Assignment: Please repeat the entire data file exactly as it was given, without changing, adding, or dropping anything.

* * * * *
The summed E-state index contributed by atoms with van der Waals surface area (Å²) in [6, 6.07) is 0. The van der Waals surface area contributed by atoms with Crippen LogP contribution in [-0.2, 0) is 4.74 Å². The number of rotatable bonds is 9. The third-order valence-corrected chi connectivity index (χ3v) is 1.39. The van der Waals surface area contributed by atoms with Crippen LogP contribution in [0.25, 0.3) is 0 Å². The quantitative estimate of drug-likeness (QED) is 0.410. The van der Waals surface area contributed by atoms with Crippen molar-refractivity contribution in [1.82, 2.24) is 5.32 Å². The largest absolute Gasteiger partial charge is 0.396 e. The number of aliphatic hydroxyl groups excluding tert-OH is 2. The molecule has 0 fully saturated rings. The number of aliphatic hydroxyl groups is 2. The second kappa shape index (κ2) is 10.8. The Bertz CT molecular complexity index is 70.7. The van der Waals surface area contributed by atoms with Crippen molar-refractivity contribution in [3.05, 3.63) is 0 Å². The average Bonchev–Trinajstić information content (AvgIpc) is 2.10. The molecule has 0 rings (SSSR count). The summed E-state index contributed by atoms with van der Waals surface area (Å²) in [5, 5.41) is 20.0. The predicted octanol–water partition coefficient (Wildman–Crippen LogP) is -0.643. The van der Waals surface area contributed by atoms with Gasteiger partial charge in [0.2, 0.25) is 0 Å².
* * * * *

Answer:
The summed E-state index contributed by atoms with van der Waals surface area (Å²) in [6, 6.07) is 0. The van der Waals surface area contributed by atoms with Crippen LogP contribution in [-0.2, 0) is 4.74 Å². The number of rotatable bonds is 9. The third-order valence-corrected chi connectivity index (χ3v) is 1.39. The van der Waals surface area contributed by atoms with Crippen LogP contribution in [0.25, 0.3) is 0 Å². The quantitative estimate of drug-likeness (QED) is 0.410. The van der Waals surface area contributed by atoms with Crippen molar-refractivity contribution in [1.82, 2.24) is 5.32 Å². The largest absolute Gasteiger partial charge is 0.396 e. The number of aliphatic hydroxyl groups excluding tert-OH is 2. The molecule has 0 fully saturated rings. The number of aliphatic hydroxyl groups is 2. The second kappa shape index (κ2) is 10.8. The Bertz CT molecular complexity index is 70.7. The van der Waals surface area contributed by atoms with Crippen molar-refractivity contribution in [3.05, 3.63) is 0 Å². The average Bonchev–Trinajstić information content (AvgIpc) is 2.10. The molecule has 0 rings (SSSR count). The summed E-state index contributed by atoms with van der Waals surface area (Å²) in [5, 5.41) is 20.0. The predicted octanol–water partition coefficient (Wildman–Crippen LogP) is -0.643. The van der Waals surface area contributed by atoms with Gasteiger partial charge in [0.2, 0.25) is 0 Å².